I recently stained some red oak a rather dark color with an oil-based stain. About 24 hours later, it felt dry and very little came off when I rubbed it with a paper towel. Then I accidentally vacuumed (with my shop vac) some of the red oak boards that were, supposedly, pretty much dry. To my surprise, quite a bit of stain was sucked out of the pores and ended up on the surface of the wood (and some into the shop vac most likely). At that point, a fair amount of stain came off on my paper towel when I wiped it. I’m not sure, but I may have stumbled across a new technique (to me anyway) to speed up the drying of stain on red oak. I know red oak is definitely an “open grain” wood with relatively large pores so I reasoned that the stain that had gotten into the larger pores would take longer to dry. Anyway, the “vacuum technique” may work with danish oil also.

-- Howard - "Time spent making sawdust is not deducted from one's lifetime." - old Scottish proverb

View JohnnyBoy1981's profile

JohnnyBoy1981

235 posts in 579 days


#13 posted 07-23-2018 03:19 AM



At that point, a fa I m not sure, but I may have stumbled across a new technique (to me anyway) to speed up the drying of stain on red oak. I know red oak is definitely an “open grain” wood with relatively large pores so I reasoned that the stain that had gotten into the larger pores would take longer to dry. Anyway, the “vacuum technique” may work with danish oil also.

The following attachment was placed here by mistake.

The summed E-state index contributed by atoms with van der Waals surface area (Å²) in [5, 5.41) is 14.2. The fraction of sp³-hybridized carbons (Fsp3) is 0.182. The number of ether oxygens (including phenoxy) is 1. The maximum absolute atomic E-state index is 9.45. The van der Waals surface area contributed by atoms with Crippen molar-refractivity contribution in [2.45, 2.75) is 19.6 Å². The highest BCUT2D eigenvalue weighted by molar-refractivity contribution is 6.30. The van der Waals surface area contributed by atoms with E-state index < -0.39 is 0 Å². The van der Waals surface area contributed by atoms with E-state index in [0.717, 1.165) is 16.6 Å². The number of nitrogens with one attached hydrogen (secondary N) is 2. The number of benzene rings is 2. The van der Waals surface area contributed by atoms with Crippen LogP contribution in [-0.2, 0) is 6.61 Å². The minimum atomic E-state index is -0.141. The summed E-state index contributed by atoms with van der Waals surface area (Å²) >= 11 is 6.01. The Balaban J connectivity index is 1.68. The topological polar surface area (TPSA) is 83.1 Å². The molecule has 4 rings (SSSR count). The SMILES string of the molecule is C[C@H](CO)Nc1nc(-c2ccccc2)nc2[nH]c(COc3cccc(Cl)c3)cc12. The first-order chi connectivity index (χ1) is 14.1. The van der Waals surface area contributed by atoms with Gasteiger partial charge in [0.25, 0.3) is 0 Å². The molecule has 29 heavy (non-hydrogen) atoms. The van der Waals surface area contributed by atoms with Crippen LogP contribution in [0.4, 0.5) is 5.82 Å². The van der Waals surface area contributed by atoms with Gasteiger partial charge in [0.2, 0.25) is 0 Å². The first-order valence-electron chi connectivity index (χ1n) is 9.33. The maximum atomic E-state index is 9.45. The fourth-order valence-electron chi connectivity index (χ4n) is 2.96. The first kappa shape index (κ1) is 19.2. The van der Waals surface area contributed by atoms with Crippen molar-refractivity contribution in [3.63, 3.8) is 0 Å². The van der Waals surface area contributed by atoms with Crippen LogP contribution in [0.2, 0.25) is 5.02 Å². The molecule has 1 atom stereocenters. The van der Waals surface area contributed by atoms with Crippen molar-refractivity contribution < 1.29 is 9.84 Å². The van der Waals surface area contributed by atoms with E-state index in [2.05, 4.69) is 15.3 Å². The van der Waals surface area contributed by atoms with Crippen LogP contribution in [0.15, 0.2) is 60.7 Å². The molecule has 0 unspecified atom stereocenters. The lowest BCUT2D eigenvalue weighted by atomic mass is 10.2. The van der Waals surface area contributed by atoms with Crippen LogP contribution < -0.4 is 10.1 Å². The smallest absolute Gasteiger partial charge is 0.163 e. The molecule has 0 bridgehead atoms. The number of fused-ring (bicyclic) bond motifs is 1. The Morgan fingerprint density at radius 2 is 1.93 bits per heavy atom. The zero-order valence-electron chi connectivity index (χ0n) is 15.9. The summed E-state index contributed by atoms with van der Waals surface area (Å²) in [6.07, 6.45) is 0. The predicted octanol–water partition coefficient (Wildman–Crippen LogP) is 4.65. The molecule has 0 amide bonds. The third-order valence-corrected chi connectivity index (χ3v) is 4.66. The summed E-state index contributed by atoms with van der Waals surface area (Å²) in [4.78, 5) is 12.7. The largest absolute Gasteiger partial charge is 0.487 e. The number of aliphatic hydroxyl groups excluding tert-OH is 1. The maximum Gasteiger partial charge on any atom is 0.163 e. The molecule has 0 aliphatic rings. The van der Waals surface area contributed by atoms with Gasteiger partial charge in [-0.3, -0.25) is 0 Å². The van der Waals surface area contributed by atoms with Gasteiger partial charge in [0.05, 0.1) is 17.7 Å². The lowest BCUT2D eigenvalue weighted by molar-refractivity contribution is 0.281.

- Picken5

Lol! I’ll keep that in mind!

View BurlyBob's profile (online now)

BurlyBob

5912 posts in 2407 days


#14 posted 07-23-2018 03:55 AM

John those 4 steps are exactly what I did. I did given the shellac a wipe down with 600 grit wet/dry.

Another thing I do when sanding projects is after the 220 I give the wood a spray with water to swell the grain. Once that dries I hit with 320 for a super smooth finish. It saves a lot of headaches during the finishing and I think it helps me get a serious smooth finish. Some folks will say it takes up to much time. Well, yeah it does take time. But I’m retired and can take all the time I want. Besides it makes me feel better about my work and the effort I put into things.

Another thing I’ve done with Danish oak is to set the boards out in front of my shop in the sunlight. You’d be amazed how much that helps the Danish weep out. It also helps speed the drying after I spray water.

Have your say...

You must be signed in to reply.

DISCLAIMER: Any posts on LJ are posted by individuals acting in their own right and do not necessarily reflect the views of LJ. LJ will not be held liable for the actions of any user.

Latest Projects | Latest Blog Entries | Latest Forum Topics

HomeRefurbers.com